Business Intelligence Blog from arcplan

How to Create Responsive Design Applications


Traditional Applications

Traditionally, one of the first steps to designing a dashboarding or reporting solution is to determine what screen size to use as a basis for layout. Typically, the solution’s layout will be designed to look good on a “standard” laptop. The smaller screen resolution looks a bit small on large monitors, but at least the whole application fits on the page. But that can’t be the ultimate goal, right? The advance of responsive design allows for mobile devices to view the same content, but allows for the application to be scaled up to larger monitors as well. When creating responsive applications, it is important to keep in mind what device is being used to access the solution. This should determine how much and what kind of data to provide the end user.

Large Screen vs. Mobile Phone View

Income Statement DesktopIncome Statement Mobile


Creating the layout for a large screen is easy, you have plenty of space to format the data and add in charts, extra measures, visualizations, descriptions, tooltips, etc. These large screen layouts are built to fit monitors with screen resolutions starting at 1440px wide and going up to 1920px wide. In contrast, some mobile phones have just 320px in width available. This means you could be trying to squeeze in content from a large screen layout into a mobile layout that is 1/6th the size. There’s no way to fit all of the content in this smaller view, so only the critical information should be shown.

In the example above, the large screen view has charts for each P&L account. However, the purpose of this report is to show the dollar amounts for each account, and the charts are visualizations that provide extra insight. That’s why the mobile version just shows the values for current year and prior year. A nice addition would be to allow for a toggle switch, so the user can pick between the prior year values and the year over year variances. Also the detail visualization can be kept, putting them into a screen that you can easily reach either with a “swipe down” or “swipe right” gesture – it’s up to you or your app designers.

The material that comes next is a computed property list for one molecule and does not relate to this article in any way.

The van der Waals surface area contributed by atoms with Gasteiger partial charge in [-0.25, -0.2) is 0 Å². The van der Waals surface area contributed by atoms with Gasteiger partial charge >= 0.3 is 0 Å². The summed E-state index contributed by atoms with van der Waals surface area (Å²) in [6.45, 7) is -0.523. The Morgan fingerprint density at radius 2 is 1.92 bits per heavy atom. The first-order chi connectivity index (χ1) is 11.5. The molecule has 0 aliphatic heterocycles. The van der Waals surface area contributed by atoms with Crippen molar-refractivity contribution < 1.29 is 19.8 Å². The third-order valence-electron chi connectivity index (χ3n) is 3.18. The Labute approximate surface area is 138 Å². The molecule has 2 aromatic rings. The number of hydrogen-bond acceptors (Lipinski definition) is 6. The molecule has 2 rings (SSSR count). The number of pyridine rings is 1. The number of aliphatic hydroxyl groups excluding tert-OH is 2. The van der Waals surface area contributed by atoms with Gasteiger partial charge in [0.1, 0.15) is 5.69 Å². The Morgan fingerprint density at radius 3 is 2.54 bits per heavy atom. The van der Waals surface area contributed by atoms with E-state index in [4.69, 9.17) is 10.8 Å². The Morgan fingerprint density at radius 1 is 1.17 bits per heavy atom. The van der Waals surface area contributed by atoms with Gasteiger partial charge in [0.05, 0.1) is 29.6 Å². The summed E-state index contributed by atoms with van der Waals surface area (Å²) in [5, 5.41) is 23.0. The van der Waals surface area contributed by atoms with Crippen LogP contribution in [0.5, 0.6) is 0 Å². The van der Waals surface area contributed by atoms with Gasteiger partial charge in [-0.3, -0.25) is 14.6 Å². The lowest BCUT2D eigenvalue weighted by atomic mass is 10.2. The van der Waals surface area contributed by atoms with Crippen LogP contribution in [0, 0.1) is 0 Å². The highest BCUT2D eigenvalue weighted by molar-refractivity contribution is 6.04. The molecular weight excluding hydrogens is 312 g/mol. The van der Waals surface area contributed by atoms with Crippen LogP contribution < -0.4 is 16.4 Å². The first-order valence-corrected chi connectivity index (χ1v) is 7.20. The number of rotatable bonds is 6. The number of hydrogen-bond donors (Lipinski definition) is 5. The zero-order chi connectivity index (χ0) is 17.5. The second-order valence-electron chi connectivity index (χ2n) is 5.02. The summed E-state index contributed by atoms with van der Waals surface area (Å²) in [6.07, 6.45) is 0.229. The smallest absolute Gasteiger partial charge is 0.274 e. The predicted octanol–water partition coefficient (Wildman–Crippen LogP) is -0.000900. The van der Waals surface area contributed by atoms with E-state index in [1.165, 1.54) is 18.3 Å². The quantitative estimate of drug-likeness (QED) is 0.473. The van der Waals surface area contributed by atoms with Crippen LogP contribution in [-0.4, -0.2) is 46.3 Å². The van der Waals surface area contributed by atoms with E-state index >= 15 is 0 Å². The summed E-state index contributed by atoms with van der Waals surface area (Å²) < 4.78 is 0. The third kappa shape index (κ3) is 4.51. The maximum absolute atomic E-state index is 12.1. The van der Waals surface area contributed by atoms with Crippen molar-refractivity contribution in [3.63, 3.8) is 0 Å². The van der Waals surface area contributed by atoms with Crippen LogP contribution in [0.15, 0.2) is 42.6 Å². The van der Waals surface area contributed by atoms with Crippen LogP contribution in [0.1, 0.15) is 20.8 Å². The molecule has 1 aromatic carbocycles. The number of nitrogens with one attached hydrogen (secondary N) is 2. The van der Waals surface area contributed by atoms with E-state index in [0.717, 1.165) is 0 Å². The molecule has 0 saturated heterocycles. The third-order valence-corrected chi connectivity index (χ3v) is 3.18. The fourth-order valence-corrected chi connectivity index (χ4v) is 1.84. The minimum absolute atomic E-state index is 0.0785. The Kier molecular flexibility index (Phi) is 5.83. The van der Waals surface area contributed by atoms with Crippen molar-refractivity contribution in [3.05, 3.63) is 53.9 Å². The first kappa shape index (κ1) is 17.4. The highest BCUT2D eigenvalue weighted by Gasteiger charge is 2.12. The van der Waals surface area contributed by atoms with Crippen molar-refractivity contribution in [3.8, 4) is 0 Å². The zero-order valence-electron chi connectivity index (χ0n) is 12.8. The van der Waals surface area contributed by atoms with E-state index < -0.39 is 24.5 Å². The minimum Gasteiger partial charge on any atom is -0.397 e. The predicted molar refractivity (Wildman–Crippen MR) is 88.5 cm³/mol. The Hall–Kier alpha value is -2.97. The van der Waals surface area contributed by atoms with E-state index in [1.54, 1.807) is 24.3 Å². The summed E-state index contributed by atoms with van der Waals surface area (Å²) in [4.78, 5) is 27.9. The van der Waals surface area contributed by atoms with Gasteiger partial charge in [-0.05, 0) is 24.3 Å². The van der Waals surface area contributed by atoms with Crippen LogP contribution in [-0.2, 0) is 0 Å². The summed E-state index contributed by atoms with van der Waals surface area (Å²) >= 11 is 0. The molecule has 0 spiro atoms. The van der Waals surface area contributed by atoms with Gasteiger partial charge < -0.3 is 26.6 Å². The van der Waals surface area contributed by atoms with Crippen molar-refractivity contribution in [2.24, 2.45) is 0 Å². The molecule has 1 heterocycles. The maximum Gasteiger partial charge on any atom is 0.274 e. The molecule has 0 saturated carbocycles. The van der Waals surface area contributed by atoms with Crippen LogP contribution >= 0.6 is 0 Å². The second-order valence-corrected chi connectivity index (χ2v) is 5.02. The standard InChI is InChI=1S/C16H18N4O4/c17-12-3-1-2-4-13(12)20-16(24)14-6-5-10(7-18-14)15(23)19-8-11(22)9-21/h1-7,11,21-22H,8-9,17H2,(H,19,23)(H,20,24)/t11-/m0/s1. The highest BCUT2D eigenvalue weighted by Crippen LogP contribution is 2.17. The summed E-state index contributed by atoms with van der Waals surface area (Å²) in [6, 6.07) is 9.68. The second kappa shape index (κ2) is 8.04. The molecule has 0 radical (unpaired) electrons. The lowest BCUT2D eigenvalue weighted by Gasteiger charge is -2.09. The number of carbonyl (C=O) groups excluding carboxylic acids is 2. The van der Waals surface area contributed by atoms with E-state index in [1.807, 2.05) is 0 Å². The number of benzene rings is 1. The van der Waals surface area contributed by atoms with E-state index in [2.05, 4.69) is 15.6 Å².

Mobile Phone Layouts

When designing for mobile phones, it’s important to remember how users are accessing the reports. They are most likely using their mobile data plan, which means 4G (LTE, HSPA+) or 3G (GSM, CDMA). While service providers boast about their high speed connections, they still come nowhere near the speeds of standard Wi-Fi or Ethernet connections. It’s critical to the user’s experience that mobile views require as little data transfer as possible. People typically associate this with the number of data points in a table, but it also includes images, icons, and other multimedia. To put this in perspective, the image of the large finance dashboard below takes longer to transfer than 10,000 cells of data in an excel file (5 columns x 2000 rows). On a high speed connection users will never notice this difference, but when the connection is slow images are usually the last parts of a web page to render. If possible, avoid using background images or large logos as they will take longer to render. Some dashboard solutions render charts as images, so it’s a good practice to use small charts or to just avoid them when possible.

Just because data tables load quicker, it’s not a good idea to show large sets of data (50+ rows). It’s difficult to sort through all those rows on a mobile device, and it becomes hard to read. It’s better to use drilldowns so users can see the high level data, but get more details if they want. If the data is not hierarchical, then another approach would be to use paging. This limits the display table to only x number of rows and allows the user to move to the next set of data if they want to.

Designing for all devices

Finance Dashboard Desktop Finance Dashboard Mobile


When designing dashboards, a good approach is to use a scorecard layout. This allows you to create several “tiles” of data, which can be rearranged or resized based on the available screen resolution. In the example above the tiles are laid out in a 2x2 grid, which fits nicely on a landscape view. When switching to a mobile view, the tiles can be stacked on top of each other to display similar data.

Know of any other good layouts for responsive design? Leave your ideas in the comments below!

Takashi Binns

About Takashi Binns

I'm arcplan's Senior Manager of Solutions Delivery in North America. I oversee our implementations and manage a team of solutions architects. I live outside New York City but love spending time with our customers on-site all over the US. Connect with me on LinkedIn.
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